Stanford Law Faculty React to Health Care Ruling
Stanford Law School's constitutional experts sound off over the historic SCOTUS ruling on the Affordable Care Act Thursday.
- Michael McConnell, director of the Stanford Constitutional Law Center: Today was a great day for constitutional principle, not such a great day for sound health care policy. In an extraordinary display of legal dexterity, Chief Justice John Roberts crafted an opinion that left the ironically named “Affordable Care Act” mostly intact, while at the same time reaffirming — indeed strengthening — the limited nature of federal power under the Constitution. By a 5-4 vote, the Court rejected the Administration’s claim that the power to regulate commerce among the states is broad enough to require unwilling individuals to purchase private health insurance. And perhaps more significantly, an even more decisive 7-2 majority held that Congress cannot compel states to participate in a new or greatly expanded federal program by threat of revoking prior benefits. Only by defining the Act’s penalty provisions as a “tax” — directly contrary to President Obana’s assurances at the time of enactment — did the Court uphold the mandate. That ruling may twist the language of the statute a bit, but it does not enlarge or distort the constitutional powers of Congress. The Chief Justice thus scrupulously avoided interfering with the policy decisions of Congress. Those who had hoped a decision against the Act would give Congress a second shot at passing genuine health care reform must be disappointed, but it is not the Court’s role to rescue the nation from improvident policies. As an exercise in constitutional jurisprudence, which is the Court’s proper role, the decision deserves high praise. Both sides in this conflict can correctly claim victory. President Obama’s signature legislative achievement survived constitutional challenge, but on the narrowest of rationales. On both Commerce Clause and Spending Clause issues, the challengers won the case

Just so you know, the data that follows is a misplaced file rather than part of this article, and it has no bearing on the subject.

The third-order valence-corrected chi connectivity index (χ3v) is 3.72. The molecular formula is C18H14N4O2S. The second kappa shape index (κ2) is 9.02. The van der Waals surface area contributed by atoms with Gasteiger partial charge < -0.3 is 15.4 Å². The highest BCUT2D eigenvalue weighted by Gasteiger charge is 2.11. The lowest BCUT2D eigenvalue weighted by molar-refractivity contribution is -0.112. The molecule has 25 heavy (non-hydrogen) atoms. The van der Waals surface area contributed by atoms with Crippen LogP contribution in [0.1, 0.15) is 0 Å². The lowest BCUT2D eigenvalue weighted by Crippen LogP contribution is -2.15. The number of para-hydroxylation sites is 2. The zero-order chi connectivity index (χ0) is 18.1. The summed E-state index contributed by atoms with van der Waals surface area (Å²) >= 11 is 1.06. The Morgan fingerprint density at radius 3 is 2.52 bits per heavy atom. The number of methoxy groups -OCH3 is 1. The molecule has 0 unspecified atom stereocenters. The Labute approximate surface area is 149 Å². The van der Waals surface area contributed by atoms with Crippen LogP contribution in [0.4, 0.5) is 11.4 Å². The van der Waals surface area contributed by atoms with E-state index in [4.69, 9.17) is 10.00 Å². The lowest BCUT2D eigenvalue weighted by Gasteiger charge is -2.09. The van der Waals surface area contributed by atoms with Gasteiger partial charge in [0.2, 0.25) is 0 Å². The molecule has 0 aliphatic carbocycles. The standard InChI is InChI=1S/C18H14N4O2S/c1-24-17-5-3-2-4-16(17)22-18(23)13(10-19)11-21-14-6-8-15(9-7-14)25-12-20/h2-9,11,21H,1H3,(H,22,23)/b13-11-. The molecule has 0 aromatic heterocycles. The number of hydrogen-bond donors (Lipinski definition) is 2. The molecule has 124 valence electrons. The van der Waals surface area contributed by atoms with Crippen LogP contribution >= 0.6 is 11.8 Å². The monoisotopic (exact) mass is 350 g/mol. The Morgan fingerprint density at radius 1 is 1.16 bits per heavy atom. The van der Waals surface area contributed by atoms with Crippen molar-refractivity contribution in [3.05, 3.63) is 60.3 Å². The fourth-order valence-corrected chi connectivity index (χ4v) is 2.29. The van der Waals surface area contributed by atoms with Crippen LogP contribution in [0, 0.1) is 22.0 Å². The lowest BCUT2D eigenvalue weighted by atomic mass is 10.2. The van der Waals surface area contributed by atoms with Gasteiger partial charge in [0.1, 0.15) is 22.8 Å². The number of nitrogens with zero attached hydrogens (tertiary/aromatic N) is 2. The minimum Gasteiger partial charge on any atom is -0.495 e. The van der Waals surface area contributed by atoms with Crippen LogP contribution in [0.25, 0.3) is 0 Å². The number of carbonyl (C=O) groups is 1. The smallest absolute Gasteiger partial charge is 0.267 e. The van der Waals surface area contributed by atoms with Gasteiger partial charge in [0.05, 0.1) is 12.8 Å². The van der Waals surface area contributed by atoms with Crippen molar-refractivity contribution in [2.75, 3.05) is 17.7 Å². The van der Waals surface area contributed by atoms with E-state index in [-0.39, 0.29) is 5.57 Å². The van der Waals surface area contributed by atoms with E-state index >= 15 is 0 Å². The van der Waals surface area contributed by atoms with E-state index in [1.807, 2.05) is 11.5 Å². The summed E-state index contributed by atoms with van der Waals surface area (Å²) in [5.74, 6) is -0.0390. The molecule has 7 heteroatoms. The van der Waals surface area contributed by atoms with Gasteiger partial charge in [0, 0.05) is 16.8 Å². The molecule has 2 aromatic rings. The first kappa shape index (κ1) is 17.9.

- I’m not surprised by this. What actually surprises me is two things. One is that the vote was 5-4. I would have expected it to be 6-3 on the taxing issue—that is, I would have expected Chief Justice Roberts would have brought Justice Kennedy along on that. So that’s the first thing that’s surprising.
- PK: One thing that’s very interesting is that the three main opinions—that is, the chief justice’s opinion, Justice Ginsberg’s opinion, and the joint dissent—have these little hints in them that, at some point, it looked as if the act was going to be struck down outright. Because the joint opinion has sections in it that wouldn’t have been necessary if the chief justice’s opinion had been the lead opinion from the beginning. That is, the joint opinion spends a lot of time explaining why the Medicaid expansion is unconstitutional—or, not why the Medicaid expansion is unconstitutional, but why threatening to take away the states’ existing Medicaid funding would be unconstitutional.
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